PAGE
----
Gamache has much to unravel, including what the mysterious letters AFP mean. (There are numerous possibilities, including that they mean nothing important at all!) There is also the matter of why Stephen, who had a luxurious art-filled apartment, was spending a king’s ransom to stay at a hotel near where he lived.


So many threads, and there is the sense that Penny got a bit lost in them. When the beat-the-clock resolution and aftermath come, both feel forced and tacked on. Maybe it’s Paris and all of its visual and visceral distractions.  Book # 17 is due this year and I, for one, hope it’s set in Three Pines amidst familiar faces and places. Perhaps fewer devils will make for a tidier mystery.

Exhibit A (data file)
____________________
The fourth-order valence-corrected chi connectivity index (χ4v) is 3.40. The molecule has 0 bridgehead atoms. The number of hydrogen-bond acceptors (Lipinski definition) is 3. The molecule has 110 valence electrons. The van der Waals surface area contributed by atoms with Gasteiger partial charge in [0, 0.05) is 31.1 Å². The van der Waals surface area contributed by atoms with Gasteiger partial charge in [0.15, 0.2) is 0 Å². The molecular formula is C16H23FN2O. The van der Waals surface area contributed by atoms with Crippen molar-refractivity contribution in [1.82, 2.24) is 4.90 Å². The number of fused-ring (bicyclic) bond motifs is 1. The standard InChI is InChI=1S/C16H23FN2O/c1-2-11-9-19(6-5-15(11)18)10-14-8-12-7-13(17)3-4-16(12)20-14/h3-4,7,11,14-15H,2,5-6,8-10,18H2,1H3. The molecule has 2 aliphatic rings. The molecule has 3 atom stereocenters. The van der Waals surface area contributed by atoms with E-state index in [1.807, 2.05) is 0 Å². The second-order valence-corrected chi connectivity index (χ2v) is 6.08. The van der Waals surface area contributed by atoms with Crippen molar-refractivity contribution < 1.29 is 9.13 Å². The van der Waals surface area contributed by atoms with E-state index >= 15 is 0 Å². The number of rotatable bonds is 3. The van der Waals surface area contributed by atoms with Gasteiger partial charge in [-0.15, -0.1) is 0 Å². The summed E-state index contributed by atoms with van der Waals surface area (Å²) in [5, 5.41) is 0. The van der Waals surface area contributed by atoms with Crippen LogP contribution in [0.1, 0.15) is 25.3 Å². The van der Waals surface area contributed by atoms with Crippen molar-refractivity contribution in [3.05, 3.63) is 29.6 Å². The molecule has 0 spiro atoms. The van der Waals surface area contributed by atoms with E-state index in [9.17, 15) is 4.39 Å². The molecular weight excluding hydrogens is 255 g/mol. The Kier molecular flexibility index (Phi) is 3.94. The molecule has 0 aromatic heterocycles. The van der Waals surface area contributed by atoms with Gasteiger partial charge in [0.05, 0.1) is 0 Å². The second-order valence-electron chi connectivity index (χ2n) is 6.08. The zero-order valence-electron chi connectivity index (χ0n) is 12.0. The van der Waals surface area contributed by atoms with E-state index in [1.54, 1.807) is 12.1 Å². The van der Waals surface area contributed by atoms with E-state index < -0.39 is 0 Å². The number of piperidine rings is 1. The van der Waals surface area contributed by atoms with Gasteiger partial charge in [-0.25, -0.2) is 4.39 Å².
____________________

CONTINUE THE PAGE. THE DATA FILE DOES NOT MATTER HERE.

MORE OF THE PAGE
Rob Weir



Tenet is Junk Science



TENET  (20200)

Directed by Christopher Nolan

Warner Brothers, 150 minutes, PG-13 (fake physics)


On the website RogerEbert.com, Brian Tallerico nailed it when he called Tenet a film “crafted for YouTube explainer video culture.” Another way to say this is that it is a pretentious video game tricked out to look more profound than it is. Still another is to call it a James Bond movie marred by pseudo physics.


The intellectual bankruptcy of Tenet is masked by its biggest bit of chicanery: all of the explanations for important plot pivots come in machine gun-like verbal bursts that are too fast to deconstruct. And who in their right mind wants to stop and rewind a film that’s already an hour longer than it needs to be? By now you can probably tell that I hated Tenet. Were it not for its shimmery exteriors and its superb performances from John David Washington and Kenneth Branagh, I would have given this bloated waste of time zero stars.